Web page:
The Forest Service will be involved in much, but not all, of the work we do.  There are people from dozens, if not hundreds, of organizations and agencies trying to restore the LMAV right now—and they are not all natural resource people.  There are a lot of folks involved in social and economic development; they see ecosystem restoration as a way to make communities stronger.  We have scientists trying to figure out how to make restoration work.  Much conservation funding comes from units within the Department of Agriculture like the Farm Service Agency and the Natural Resource Conservation Service.  They are putting money into Farm Bill conservation programs, creating incentives for farmers to plant trees or to get into agroforestry.

My role is evolving into that of a convener or a facilitator of the key players.  One of the first things that I have done is to get engaged in existing efforts like the LMAV Joint Venture, which the Fish and Wildlife Service has been spearheading.  It involves lots of people and focuses on habitat.  EPA has the lead in resolving the hypoxia situation in the Gulf of Mexico.  Conservation organizations like The Nature Conservancy and Ducks Unlimited are working on habitat development and conservation and development districts are exploring ecotourism.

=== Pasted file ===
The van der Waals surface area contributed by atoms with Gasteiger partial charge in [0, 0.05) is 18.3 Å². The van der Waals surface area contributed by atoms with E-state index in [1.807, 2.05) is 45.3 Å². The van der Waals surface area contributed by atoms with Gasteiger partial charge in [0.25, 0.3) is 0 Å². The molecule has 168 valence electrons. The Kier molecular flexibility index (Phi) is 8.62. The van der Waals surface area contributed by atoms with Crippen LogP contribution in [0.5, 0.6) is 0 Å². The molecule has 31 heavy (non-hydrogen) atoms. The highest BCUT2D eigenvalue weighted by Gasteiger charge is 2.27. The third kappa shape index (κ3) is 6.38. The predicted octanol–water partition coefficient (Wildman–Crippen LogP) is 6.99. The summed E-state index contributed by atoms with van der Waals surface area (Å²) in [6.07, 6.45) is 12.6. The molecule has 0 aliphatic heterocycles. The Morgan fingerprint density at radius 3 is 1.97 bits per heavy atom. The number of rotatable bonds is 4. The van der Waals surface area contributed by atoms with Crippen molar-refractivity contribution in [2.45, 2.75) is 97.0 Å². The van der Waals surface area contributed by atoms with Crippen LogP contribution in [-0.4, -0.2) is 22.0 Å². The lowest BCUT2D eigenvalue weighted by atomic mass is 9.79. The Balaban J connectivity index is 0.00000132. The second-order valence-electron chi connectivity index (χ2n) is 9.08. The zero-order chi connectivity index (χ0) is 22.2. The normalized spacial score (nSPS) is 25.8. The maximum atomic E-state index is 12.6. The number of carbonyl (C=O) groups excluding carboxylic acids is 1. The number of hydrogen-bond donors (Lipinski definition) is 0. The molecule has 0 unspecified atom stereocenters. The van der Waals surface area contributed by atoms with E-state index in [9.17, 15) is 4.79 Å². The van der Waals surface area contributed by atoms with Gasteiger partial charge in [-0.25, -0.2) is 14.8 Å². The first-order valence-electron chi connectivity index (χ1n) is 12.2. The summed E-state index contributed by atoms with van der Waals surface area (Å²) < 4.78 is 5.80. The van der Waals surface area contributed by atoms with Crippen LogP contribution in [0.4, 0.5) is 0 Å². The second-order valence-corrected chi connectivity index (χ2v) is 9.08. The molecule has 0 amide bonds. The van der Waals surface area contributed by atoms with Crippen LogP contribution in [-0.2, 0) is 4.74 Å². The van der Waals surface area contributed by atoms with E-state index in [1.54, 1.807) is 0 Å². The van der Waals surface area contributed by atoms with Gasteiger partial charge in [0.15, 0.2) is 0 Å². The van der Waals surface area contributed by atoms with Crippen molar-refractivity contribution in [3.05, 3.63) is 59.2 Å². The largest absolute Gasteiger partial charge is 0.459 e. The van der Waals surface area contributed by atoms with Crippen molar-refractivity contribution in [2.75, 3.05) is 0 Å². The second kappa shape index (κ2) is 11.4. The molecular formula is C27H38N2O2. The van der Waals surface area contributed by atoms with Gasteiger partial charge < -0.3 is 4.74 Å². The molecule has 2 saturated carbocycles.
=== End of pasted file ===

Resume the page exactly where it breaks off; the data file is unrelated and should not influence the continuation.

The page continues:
There is much going on, but not much coordination.  We are all beginning to recognize that there would be efficiency in working together and all of our programs would be far more effective.  I am being invited to participate in ongoing initiatives that may not have had Forest Service presence previously, and we’re beginning to make headway!

In April, in Memphis, the FS hosted a workshop of many of the key players and  stakeholders—including the profits, the nonprofits, and government agencies. Over 80 individuals from 41 federal, state and tribal agencies, private businesses and nongovernmental organizations participated.  We discussed what was working well and why, how things needed to be tweaked to make them work better, and what we should do together to take restoration to the next level.  The workshop also provided networking opportunities—I saw several partnerships develop right on the spot!